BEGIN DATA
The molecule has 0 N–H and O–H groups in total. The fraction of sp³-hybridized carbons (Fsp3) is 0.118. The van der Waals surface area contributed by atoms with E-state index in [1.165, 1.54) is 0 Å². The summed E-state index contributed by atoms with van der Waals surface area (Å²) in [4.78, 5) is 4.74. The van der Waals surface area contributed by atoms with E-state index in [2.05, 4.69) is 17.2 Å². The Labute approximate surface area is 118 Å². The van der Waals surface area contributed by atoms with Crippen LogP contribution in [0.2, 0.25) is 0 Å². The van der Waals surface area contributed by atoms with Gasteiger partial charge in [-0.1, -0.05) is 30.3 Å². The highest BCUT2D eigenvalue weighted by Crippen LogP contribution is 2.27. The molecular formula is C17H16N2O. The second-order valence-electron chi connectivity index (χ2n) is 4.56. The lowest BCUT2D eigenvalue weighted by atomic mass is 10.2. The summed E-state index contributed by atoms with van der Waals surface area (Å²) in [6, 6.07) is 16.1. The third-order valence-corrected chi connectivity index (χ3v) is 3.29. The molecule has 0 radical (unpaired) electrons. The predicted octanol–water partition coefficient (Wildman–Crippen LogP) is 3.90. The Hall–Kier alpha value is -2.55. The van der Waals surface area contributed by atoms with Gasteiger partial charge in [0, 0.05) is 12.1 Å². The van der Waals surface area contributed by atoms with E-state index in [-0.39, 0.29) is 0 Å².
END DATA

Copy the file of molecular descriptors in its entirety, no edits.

The molecule has 0 N–H and O–H groups in total. The fraction of sp³-hybridized carbons (Fsp3) is 0.118. The van der Waals surface area contributed by atoms with E-state index in [1.165, 1.54) is 0 Å². The summed E-state index contributed by atoms with van der Waals surface area (Å²) in [4.78, 5) is 4.74. The van der Waals surface area contributed by atoms with E-state index in [2.05, 4.69) is 17.2 Å². The Labute approximate surface area is 118 Å². The van der Waals surface area contributed by atoms with Crippen LogP contribution in [0.2, 0.25) is 0 Å². The van der Waals surface area contributed by atoms with Gasteiger partial charge in [-0.1, -0.05) is 30.3 Å². The highest BCUT2D eigenvalue weighted by Crippen LogP contribution is 2.27. The molecular formula is C17H16N2O. The second-order valence-electron chi connectivity index (χ2n) is 4.56. The lowest BCUT2D eigenvalue weighted by atomic mass is 10.2. The summed E-state index contributed by atoms with van der Waals surface area (Å²) in [6, 6.07) is 16.1. The third-order valence-corrected chi connectivity index (χ3v) is 3.29. The molecule has 0 radical (unpaired) electrons. The predicted octanol–water partition coefficient (Wildman–Crippen LogP) is 3.90. The Hall–Kier alpha value is -2.55. The van der Waals surface area contributed by atoms with Gasteiger partial charge in [0, 0.05) is 12.1 Å². The van der Waals surface area contributed by atoms with E-state index in [-0.39, 0.29) is 0 Å².